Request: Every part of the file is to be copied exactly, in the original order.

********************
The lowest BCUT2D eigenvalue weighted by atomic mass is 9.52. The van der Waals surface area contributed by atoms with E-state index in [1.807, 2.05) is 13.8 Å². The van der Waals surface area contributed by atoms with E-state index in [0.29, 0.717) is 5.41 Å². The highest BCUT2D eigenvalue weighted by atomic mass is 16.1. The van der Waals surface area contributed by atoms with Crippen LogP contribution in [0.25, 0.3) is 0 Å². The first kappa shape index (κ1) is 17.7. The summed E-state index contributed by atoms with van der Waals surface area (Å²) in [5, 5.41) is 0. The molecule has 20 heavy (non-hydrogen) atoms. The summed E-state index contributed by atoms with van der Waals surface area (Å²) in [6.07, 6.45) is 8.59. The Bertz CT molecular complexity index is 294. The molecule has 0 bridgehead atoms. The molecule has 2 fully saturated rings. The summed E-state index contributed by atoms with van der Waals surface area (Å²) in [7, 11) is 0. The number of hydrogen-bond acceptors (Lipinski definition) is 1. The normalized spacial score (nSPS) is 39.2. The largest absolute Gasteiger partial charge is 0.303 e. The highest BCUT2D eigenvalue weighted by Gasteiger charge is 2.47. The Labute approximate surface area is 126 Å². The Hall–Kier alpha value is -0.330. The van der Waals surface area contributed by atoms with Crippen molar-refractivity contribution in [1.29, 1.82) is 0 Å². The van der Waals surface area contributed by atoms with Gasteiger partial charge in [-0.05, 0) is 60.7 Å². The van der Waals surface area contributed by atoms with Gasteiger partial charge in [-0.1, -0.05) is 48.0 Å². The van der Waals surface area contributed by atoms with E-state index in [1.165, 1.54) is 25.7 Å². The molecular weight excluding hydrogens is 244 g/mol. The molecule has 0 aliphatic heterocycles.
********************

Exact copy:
The lowest BCUT2D eigenvalue weighted by atomic mass is 9.52. The van der Waals surface area contributed by atoms with E-state index in [1.807, 2.05) is 13.8 Å². The van der Waals surface area contributed by atoms with E-state index in [0.29, 0.717) is 5.41 Å². The highest BCUT2D eigenvalue weighted by atomic mass is 16.1. The van der Waals surface area contributed by atoms with Crippen LogP contribution in [0.25, 0.3) is 0 Å². The first kappa shape index (κ1) is 17.7. The summed E-state index contributed by atoms with van der Waals surface area (Å²) in [5, 5.41) is 0. The molecule has 20 heavy (non-hydrogen) atoms. The summed E-state index contributed by atoms with van der Waals surface area (Å²) in [6.07, 6.45) is 8.59. The Bertz CT molecular complexity index is 294. The molecule has 0 bridgehead atoms. The molecule has 2 fully saturated rings. The summed E-state index contributed by atoms with van der Waals surface area (Å²) in [7, 11) is 0. The number of hydrogen-bond acceptors (Lipinski definition) is 1. The normalized spacial score (nSPS) is 39.2. The largest absolute Gasteiger partial charge is 0.303 e. The highest BCUT2D eigenvalue weighted by Gasteiger charge is 2.47. The Labute approximate surface area is 126 Å². The Hall–Kier alpha value is -0.330. The van der Waals surface area contributed by atoms with Crippen molar-refractivity contribution in [1.29, 1.82) is 0 Å². The van der Waals surface area contributed by atoms with Gasteiger partial charge in [-0.05, 0) is 60.7 Å². The van der Waals surface area contributed by atoms with Gasteiger partial charge in [-0.1, -0.05) is 48.0 Å². The van der Waals surface area contributed by atoms with E-state index in [1.165, 1.54) is 25.7 Å². The molecular weight excluding hydrogens is 244 g/mol. The molecule has 0 aliphatic heterocycles.